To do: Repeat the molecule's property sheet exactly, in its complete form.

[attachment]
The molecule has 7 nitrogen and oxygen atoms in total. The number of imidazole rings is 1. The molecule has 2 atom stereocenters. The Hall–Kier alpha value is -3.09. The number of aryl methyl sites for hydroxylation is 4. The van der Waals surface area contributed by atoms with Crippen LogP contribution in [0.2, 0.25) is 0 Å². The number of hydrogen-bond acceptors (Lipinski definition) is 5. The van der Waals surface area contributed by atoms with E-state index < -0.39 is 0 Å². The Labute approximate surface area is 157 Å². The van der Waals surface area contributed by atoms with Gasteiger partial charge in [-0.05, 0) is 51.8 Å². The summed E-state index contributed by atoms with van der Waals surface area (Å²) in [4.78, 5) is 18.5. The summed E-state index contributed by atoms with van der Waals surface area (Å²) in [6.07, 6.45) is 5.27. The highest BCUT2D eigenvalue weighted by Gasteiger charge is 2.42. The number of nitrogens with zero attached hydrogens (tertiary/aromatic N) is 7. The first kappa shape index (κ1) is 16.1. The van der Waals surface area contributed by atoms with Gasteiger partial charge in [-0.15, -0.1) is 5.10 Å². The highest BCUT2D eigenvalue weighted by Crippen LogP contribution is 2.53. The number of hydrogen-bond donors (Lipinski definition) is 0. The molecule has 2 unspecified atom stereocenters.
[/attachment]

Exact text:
The molecule has 7 nitrogen and oxygen atoms in total. The number of imidazole rings is 1. The molecule has 2 atom stereocenters. The Hall–Kier alpha value is -3.09. The number of aryl methyl sites for hydroxylation is 4. The van der Waals surface area contributed by atoms with Crippen LogP contribution in [0.2, 0.25) is 0 Å². The number of hydrogen-bond acceptors (Lipinski definition) is 5. The van der Waals surface area contributed by atoms with E-state index < -0.39 is 0 Å². The Labute approximate surface area is 157 Å². The van der Waals surface area contributed by atoms with Gasteiger partial charge in [-0.05, 0) is 51.8 Å². The summed E-state index contributed by atoms with van der Waals surface area (Å²) in [4.78, 5) is 18.5. The summed E-state index contributed by atoms with van der Waals surface area (Å²) in [6.07, 6.45) is 5.27. The highest BCUT2D eigenvalue weighted by Gasteiger charge is 2.42. The number of nitrogens with zero attached hydrogens (tertiary/aromatic N) is 7. The first kappa shape index (κ1) is 16.1. The van der Waals surface area contributed by atoms with Gasteiger partial charge in [-0.15, -0.1) is 5.10 Å². The highest BCUT2D eigenvalue weighted by Crippen LogP contribution is 2.53. The number of hydrogen-bond donors (Lipinski definition) is 0. The molecule has 2 unspecified atom stereocenters.